June’s Review: The Dressmaker (book), by Jemimah Halbert

June’s Review

12th June, 2016

The_dressmaker, rosalie ham

Warning: this review contains slight spoilers

A review by editor-in-chief Jemimah Halbert

The Dressmaker by Rosalie Ham is, at its simplest, an Australian Gothic novel. I read it in large chunks over a long weekend, becoming fully immersed in the dusty town of Dungatar, its gossiping inhabitants, and the story of Tilly, the cursed seamstress who destroys them.

Tilly Dunnage returns to the tiny rural town of Dungatar to take care of her mad, neglected mother, excluded from the town years before for being an unmarried mother. The suspicious, gossiping locals are soon aflame with self-righteous anger; Tilly was sent away from the town as a child after being suspected of killing the shire councillor’s son. Her arrival reignites the dark mystery that the town had buried, and as she nurses her mother back to health she reacquaints herself with the quirky, nasty characters who terrorised her childhood and who stayed and stagnated in Dungatar.

But Tilly is not without her own resources. In the twenty-something years since she left she became a highly trained seamstress, working for designers in the fashion houses of Europe. She slowly wins over the locals with her talent for creating breathtaking couture, and is herself gradually won over by Teddy McSwiney, a fellow Dungatar outcast whose family is tolerated for their role as garbage collectors. They fall in love, despite Tilly’s reluctance, and just as they are on the verge of embracing a future together tragedy strikes, and Tilly’s belief in her own personal curse is reaffirmed.

Throughout the novel the secret lives of the townsfolk of Dungatar are also revealed, and it is soon clear that Tilly and her mother are scapegoats for the town’s fear of judgment for their own lives. In rural Australia in the stifling nineteen-fifties, the townspeople’s adultery, homosexuality, domestic violence, cross-dressing and mental illness kept them in fear for their own acceptance among themselves. Towards the end of the novel each of their personal lives unravels in its own darkly spectacular way, and it is their various undoings that truly make The Dressmaker a gothic novel.

On the surface this is a story of a woman returning to a place that hates her, and of her perseverance and talent in the face of gossip, judgment, exile and even death. Under the surface, however, it is the story of women being scapegoated in a society that will only tolerate them for their material worth; in this case, creating beautiful fashion. At first Tilly panders to the people of Dungatar, working hard to create beautiful couture that they only value for the way it changes others’ perceptions of them; the art and talent that goes into her creations is entirely lost on them. But, when another person in the town dies and Tilly is again blamed for it, she shakes off her compliance and strides into the realm of wild women and witches.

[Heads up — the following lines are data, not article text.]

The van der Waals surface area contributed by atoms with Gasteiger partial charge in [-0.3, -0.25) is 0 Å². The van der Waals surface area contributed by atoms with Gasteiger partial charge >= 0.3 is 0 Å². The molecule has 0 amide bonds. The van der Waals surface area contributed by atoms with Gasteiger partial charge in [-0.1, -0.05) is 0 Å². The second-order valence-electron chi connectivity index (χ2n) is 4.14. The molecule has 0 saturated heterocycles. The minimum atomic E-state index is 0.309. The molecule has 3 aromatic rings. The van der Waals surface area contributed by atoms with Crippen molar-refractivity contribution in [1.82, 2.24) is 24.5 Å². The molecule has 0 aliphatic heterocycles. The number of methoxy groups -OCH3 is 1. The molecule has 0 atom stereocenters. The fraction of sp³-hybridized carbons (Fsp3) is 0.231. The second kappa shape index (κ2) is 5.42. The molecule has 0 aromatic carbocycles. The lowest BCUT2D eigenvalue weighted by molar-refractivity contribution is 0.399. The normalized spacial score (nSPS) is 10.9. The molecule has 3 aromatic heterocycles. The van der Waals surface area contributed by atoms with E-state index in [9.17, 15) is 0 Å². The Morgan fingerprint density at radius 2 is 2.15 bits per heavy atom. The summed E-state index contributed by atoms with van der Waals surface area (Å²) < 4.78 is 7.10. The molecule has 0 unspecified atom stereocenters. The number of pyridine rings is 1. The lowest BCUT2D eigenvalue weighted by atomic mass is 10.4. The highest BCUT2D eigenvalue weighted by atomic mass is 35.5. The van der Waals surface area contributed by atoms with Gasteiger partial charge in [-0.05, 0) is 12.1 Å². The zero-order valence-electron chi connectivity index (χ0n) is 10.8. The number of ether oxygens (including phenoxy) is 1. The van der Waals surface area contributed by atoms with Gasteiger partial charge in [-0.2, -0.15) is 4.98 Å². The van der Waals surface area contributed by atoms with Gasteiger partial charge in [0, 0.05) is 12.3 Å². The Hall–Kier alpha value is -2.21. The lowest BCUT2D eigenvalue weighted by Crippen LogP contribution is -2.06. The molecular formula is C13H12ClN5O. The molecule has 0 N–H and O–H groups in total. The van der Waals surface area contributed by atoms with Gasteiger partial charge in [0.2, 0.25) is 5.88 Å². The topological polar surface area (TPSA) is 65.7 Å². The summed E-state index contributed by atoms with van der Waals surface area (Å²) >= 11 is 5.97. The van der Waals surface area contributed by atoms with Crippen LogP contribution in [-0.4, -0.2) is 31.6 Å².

Witches are a recurring theme in The Dressmaker. Tilly’s mother is often called a witch, living alone in a hut on the hill above the town. Her status as an unmarried mother also marks her as promiscuous, another unforgivable quality associated with wild women and witches. Tilly considers herself cursed, unable to find happiness, bringing discord, destruction and death to those around her in the manner of a fairy tale witch. She even quotes the witches of Hamlet to some of the townspeople, reciting the spell they cast to drive Hamlet mad. And it is only when she embraces her perceived witch-self that Tilly comes into her own, leaving behind the curse that she felt ruled her life and casting chaos over the town of Dungatar. In the end she takes the unaccepted road, embracing her exclusion, living wildly and unapologetically, and destroying the rubbish that stood in the way of her happiness her whole life.

The Dressmaker a straightforward story with a cast of fascinating characters written in simple prose. If you have only seen the film I urge you to read the book. The peripheral characters in the town of Dungatar are barely introduced in the film; their stories are laid out in bare, gritty detail in the book, and their motivations throughout the story are much clearer. Having said that, I also think that the film is a brilliant depiction of the work, just, as with all books-turned-into-films, approaching the story from a different angle and with different motivations for its audience.

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